Oatmeal smoothie or my green tinge smoothie

I've been making a new breakfast smoothie lately instead of having oatmeal or muesli.  I'm loving it so I thought I'd share it with you.  While initially it was my "oatmeal smoothie", for the last few days, I've been adding a green tinge to it - not from veggies, but from green tea, so now its my "green tinge" smoothie. Yes, another way to get green tea into my diet when I don't like the taste of green tea!  And just a tinge of green as sometimes, I just don't fancy veggies for my breakfast!


I vary it most days but the basics are:
1/4 cup rolled GF oats
1 cup organic, unsweetened soy milk
1 small banana
1/2 tablespoon matcha green tea
1 tbsp of sun choke or yacon syrup (optional)
2 tablespoons ground flaxseed.

Here the reasons for my ingredient selection:
I use soy milk in this, as it has a higher protein level than other non-dairy milks.  While I am definitely not one to say we need a lot of protein in our diets, it is good to have a little in every meal/snack.  Almond milk, which I like a lot, only has 1g protein per cup, whereas soy milk has 9g per cup.  I need about 45g a day so this smoothie provides about 15g in total - a third of my daily needs.


The sunchoke syrup - or as its called above, sunroot sweetener, is a relatively new product on the market and worth a try for its health benefits  It is a prebiotic made from sunchokes/Jerusalem artichokes. Prebiotics are functional foods that your "good" gut bacteria thrive on. Basically it is something that we can't digest ourselves, so it passes to the colon and, bacteria, particularly bifidobacteria just eat it up! They thrive and their numbers increase and that helps us thrive.  Yacon syrup is a similar product but made from yacon root ( and is more expensive!).  It is a syrup - even though its only made from sunchokes/yacons, so can be used as a sweetener. I don't think this smoothie needs sweetening actually, but I use it for its prebiotic component.  1 tbsp has 7g of fiber in it. Added to my flaxseed in this smoothie and other ingredients and I'm getting a total of 14g a fiber, just for breakfast.

Our lovely green nectarines are ripe on the tree right now so I've been swapping out the banana for them some mornings, so choose whatever fruit you have ripe right now.  I actually prefer it with the nectarines - but I'm using the ones that fall on the ground so as not to waste the perfect ones. Yes, they are green - outside and in. Not sure what the varietal is but they are wonderful.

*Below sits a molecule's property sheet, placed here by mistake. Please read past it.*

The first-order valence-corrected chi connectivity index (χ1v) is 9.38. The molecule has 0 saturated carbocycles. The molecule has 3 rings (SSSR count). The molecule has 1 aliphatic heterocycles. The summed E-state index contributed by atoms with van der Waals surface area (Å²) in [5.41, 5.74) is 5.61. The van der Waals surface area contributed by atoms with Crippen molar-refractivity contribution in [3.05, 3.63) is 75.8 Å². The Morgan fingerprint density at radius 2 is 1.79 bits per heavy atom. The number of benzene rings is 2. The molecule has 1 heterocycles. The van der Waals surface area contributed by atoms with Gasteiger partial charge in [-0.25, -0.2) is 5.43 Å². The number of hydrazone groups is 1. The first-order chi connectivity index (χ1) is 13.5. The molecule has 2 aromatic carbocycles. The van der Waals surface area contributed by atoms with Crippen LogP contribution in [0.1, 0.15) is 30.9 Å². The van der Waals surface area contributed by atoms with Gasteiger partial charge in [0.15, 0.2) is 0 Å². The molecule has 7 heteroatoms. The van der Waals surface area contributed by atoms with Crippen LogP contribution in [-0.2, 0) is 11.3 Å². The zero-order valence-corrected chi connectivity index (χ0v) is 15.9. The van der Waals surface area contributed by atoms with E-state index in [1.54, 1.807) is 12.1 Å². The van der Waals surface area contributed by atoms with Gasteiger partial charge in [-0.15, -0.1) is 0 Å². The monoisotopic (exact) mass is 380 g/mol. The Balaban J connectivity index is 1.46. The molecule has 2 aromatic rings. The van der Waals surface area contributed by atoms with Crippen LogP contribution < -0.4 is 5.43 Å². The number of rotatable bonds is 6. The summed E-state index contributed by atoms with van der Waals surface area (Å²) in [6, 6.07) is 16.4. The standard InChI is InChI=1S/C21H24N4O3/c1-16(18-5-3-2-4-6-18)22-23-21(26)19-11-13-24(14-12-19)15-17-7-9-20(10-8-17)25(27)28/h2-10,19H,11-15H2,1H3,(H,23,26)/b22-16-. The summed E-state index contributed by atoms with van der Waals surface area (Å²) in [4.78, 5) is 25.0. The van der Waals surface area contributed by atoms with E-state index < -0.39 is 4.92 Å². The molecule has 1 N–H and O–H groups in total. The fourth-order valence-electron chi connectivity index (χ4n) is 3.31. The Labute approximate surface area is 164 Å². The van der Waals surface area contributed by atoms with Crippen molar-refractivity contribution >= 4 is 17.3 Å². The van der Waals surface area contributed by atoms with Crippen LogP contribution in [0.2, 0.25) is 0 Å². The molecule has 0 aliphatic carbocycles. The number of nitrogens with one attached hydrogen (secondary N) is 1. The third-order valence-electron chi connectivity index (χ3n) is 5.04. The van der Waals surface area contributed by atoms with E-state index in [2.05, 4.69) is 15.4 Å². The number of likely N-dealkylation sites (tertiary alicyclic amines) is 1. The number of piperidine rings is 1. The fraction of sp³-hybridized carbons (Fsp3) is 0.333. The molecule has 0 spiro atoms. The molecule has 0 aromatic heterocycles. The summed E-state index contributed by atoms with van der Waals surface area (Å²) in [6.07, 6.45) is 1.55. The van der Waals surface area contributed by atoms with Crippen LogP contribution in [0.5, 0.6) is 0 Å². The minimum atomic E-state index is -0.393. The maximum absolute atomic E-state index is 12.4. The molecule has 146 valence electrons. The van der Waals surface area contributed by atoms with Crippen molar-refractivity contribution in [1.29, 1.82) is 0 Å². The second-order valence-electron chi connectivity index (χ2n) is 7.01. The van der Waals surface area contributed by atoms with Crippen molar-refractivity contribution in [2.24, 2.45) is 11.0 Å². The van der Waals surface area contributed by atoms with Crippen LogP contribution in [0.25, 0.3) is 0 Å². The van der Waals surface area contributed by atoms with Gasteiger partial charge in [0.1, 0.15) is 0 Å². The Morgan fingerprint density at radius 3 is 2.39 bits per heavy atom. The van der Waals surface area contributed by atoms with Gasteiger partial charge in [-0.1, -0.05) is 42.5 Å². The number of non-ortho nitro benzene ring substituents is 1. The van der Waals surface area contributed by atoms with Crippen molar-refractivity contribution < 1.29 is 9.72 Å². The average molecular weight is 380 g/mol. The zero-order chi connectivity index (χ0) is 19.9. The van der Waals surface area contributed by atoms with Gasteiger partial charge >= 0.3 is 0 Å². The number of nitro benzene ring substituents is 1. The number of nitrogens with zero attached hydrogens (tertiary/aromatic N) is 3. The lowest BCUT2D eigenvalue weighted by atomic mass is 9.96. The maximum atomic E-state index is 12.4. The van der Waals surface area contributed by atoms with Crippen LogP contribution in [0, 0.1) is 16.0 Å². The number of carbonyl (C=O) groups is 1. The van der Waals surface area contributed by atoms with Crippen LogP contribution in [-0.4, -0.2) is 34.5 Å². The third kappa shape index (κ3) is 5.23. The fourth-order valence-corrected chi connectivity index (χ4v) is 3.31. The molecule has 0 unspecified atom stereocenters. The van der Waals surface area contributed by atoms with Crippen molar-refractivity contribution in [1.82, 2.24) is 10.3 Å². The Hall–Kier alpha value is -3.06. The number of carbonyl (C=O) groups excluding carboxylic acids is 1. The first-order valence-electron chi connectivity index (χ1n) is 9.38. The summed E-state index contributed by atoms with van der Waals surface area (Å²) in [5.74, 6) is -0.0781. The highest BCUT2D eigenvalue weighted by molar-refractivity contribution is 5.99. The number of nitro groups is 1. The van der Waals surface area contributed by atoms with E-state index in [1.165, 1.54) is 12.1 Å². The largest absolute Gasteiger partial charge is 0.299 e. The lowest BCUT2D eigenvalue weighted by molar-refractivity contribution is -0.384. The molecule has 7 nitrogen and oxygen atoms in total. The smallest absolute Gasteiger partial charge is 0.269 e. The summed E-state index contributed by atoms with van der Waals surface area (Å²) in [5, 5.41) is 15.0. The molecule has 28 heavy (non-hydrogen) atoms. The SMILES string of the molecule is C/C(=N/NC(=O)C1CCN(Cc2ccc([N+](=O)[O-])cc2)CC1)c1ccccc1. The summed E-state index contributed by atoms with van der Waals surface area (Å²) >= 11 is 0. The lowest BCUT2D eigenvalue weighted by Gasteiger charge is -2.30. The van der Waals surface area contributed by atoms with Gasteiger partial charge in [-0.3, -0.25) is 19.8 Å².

What's your morning smoothie right now with all this yummy fruit and veggies in abundance? Share your recipe.
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Green Tea and Ginger Oatmeal

I've mentioned before on this blog that I don't like the taste of green tea if I'm drinking it. However, I do love all the healing aspects of green tea with its high antioxidant levels, EGCG, anti cancer effects, anti-inflammatory effects etc etc and so I try to cook with it instead of drinking it.


I often boil my rice or quinoa or other grains in water with matcha green tea powder, or use green tea bags in the water. I make a green buddha bowl that I love.....but lately I've been wondering about how else I could incorporate it in my cooking - and I came up with the idea of adding it to my oatmeal water!


Ta Da!  Green Tea and ginger oatmeal was born!  Yes, it has a green tinge to it - but I - and you can get over that!


Its tasty but doesn't taste of green tea! The whole idea.

Here is how I made it:

1 cup water
1 tsp matcha green tea powder or 2 green tea teabags
1/2 cup rolled oats (I used gluten free)
2 tablespoons of ground flax seed
Ginger pieces - to your taste
1/4 cup goldenberries